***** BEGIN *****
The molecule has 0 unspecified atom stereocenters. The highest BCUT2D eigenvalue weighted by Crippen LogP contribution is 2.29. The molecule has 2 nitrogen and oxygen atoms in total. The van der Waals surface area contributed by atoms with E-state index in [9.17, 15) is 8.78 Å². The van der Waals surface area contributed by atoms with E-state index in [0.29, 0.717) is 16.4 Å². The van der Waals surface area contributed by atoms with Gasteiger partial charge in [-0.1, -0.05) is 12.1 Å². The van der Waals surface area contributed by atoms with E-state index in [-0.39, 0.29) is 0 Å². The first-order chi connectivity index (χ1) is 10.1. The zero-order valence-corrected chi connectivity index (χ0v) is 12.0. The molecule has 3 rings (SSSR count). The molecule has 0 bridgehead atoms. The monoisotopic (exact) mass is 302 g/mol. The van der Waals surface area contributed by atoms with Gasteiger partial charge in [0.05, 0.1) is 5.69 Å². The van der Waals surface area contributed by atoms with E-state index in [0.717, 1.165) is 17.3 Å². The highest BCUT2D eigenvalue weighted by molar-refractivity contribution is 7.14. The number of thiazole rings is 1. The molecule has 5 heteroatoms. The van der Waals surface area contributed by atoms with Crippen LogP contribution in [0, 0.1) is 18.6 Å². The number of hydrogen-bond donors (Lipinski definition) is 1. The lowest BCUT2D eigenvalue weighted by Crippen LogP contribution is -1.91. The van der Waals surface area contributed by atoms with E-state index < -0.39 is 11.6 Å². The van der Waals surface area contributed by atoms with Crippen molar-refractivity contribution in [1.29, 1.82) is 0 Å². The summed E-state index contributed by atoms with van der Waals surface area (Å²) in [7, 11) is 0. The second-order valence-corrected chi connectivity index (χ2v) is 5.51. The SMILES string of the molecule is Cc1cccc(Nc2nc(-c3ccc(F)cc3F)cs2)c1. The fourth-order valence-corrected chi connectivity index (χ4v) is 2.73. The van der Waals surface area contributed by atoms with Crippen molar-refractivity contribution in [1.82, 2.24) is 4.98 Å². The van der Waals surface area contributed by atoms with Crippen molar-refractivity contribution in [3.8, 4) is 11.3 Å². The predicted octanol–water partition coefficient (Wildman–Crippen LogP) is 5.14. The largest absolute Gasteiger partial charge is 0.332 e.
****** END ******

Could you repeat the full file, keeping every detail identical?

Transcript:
The molecule has 0 unspecified atom stereocenters. The highest BCUT2D eigenvalue weighted by Crippen LogP contribution is 2.29. The molecule has 2 nitrogen and oxygen atoms in total. The van der Waals surface area contributed by atoms with E-state index in [9.17, 15) is 8.78 Å². The van der Waals surface area contributed by atoms with E-state index in [0.29, 0.717) is 16.4 Å². The van der Waals surface area contributed by atoms with Gasteiger partial charge in [-0.1, -0.05) is 12.1 Å². The van der Waals surface area contributed by atoms with E-state index in [-0.39, 0.29) is 0 Å². The first-order chi connectivity index (χ1) is 10.1. The zero-order valence-corrected chi connectivity index (χ0v) is 12.0. The molecule has 3 rings (SSSR count). The molecule has 0 bridgehead atoms. The monoisotopic (exact) mass is 302 g/mol. The van der Waals surface area contributed by atoms with Gasteiger partial charge in [0.05, 0.1) is 5.69 Å². The van der Waals surface area contributed by atoms with E-state index in [0.717, 1.165) is 17.3 Å². The highest BCUT2D eigenvalue weighted by molar-refractivity contribution is 7.14. The number of thiazole rings is 1. The molecule has 5 heteroatoms. The van der Waals surface area contributed by atoms with Crippen LogP contribution in [0, 0.1) is 18.6 Å². The number of hydrogen-bond donors (Lipinski definition) is 1. The lowest BCUT2D eigenvalue weighted by Crippen LogP contribution is -1.91. The van der Waals surface area contributed by atoms with E-state index < -0.39 is 11.6 Å². The van der Waals surface area contributed by atoms with Crippen molar-refractivity contribution in [1.29, 1.82) is 0 Å². The summed E-state index contributed by atoms with van der Waals surface area (Å²) in [7, 11) is 0. The second-order valence-corrected chi connectivity index (χ2v) is 5.51. The SMILES string of the molecule is Cc1cccc(Nc2nc(-c3ccc(F)cc3F)cs2)c1. The fourth-order valence-corrected chi connectivity index (χ4v) is 2.73. The van der Waals surface area contributed by atoms with Crippen molar-refractivity contribution in [1.82, 2.24) is 4.98 Å². The van der Waals surface area contributed by atoms with Crippen molar-refractivity contribution in [3.8, 4) is 11.3 Å². The predicted octanol–water partition coefficient (Wildman–Crippen LogP) is 5.14. The largest absolute Gasteiger partial charge is 0.332 e.